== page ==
These include the fact that broadband speeds are subject to contention and not a dedicated service, and are impacted by factors inside the home outside the ISPs control. Consumers should also view speeds as one part of the overall package available to them, and also consider reliability, price and customer support.”

As you’d expect there are a few caveats with this approach, which we covered in more detail last year (here). The first issue is that they do not explicitly apply this rule to the display of upload speeds. The second issue is that business ISPs will have a different peak time period (peaks during working hours) from residential providers, although the ASA has hinted that they may be flexible if ads and evidence are made sufficiently clear.

At the end of the day this is arguably less about delivering greater accuracy and, as the ASA said, more “intended to better manage consumers’ expectations.” General advertisements for broadband ISP speed will never be as useful as the separate personal estimate of performance (affected by lots of different factors) that most consumers should receive from their ISP when going through the order process (assuming they’re a member of Ofcom’s Broadband Speed Code).

As an example of all this, Sky Broadband promotes an average speed across their packages and this is done alongside their old “up to” figures. As a result Sky’s ADSL2+ based service promotes an average download of 11Mbps (usually up to 17Mbps), while their FTTC based Sky Fibre promotes an average of 34Mbps (usually up to 38Mbps) and Sky Fibre Max promotes an average of 57Mbps (usually up to 76Mbps).

Some Challenges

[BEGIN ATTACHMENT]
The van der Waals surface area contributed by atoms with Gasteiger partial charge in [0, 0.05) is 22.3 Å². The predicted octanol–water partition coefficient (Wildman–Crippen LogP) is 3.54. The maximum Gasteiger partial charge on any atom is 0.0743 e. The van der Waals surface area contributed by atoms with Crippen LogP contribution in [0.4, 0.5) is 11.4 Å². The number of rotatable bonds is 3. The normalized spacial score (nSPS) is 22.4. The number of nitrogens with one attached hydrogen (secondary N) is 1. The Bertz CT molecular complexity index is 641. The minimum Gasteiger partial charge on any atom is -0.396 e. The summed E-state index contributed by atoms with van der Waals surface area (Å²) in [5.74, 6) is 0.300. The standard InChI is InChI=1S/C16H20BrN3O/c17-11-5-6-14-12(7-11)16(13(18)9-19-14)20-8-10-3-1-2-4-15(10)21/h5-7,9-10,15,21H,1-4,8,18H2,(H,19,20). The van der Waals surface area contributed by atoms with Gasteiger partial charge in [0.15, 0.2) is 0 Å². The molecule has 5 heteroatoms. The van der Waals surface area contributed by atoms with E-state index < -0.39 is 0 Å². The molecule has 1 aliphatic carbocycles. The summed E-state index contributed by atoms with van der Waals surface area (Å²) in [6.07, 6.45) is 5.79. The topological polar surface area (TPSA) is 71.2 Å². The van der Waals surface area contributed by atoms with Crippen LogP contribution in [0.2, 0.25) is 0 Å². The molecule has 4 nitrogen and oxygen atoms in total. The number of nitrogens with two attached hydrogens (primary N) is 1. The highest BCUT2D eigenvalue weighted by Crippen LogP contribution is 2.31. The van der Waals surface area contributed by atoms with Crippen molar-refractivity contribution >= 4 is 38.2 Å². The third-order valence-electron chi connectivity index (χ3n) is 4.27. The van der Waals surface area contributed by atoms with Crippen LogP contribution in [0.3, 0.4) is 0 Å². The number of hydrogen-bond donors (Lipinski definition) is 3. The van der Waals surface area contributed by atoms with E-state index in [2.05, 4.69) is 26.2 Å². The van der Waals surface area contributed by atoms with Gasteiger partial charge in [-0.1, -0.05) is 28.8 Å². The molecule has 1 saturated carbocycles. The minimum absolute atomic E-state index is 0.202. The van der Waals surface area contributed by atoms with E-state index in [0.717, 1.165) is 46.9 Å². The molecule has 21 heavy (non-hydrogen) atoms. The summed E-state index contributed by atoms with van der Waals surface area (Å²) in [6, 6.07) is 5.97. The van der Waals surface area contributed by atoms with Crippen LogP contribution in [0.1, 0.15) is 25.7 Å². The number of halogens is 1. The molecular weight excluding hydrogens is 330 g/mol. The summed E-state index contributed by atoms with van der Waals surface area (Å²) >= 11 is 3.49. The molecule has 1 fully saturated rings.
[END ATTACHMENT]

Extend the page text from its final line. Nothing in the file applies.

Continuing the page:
The change is a much bigger issue for ISPs on Openreach’s copper, aluminium and part fibre networks (ADSL, FTTC), which are known to suffer a lot more from variable performance due to issues of line distance and interference etc. It may similarly hit the new ultrafast G.fast technology, although at present that is still in pilot and many ISPs have yet to launch a related package.

By comparison the nature of Virgin Media’s hybrid fibre coax dominated network means that they, much like good “full fibre” (FTTP/H/B) providers, shouldn’t be dramatically impacted by the change. However such ISPs are not immune to other issues that may stem from network congestion or traffic management etc., which means some ultrafast ISPs may still need to adjust their figures downward a little.

Some FTTP/H providers have already revealed the impact of this change. For example, Hyperoptic’s ‘up to’ 1000Mbps (Gigabit) package now displays an average of 900Mbps. Meanwhile the top FTTP and G.fast based ‘SUPERFAST FIBRE 4 PLUS‘ package from BT has gone from ‘up to’ 314Mbps to an average of 238Mbps.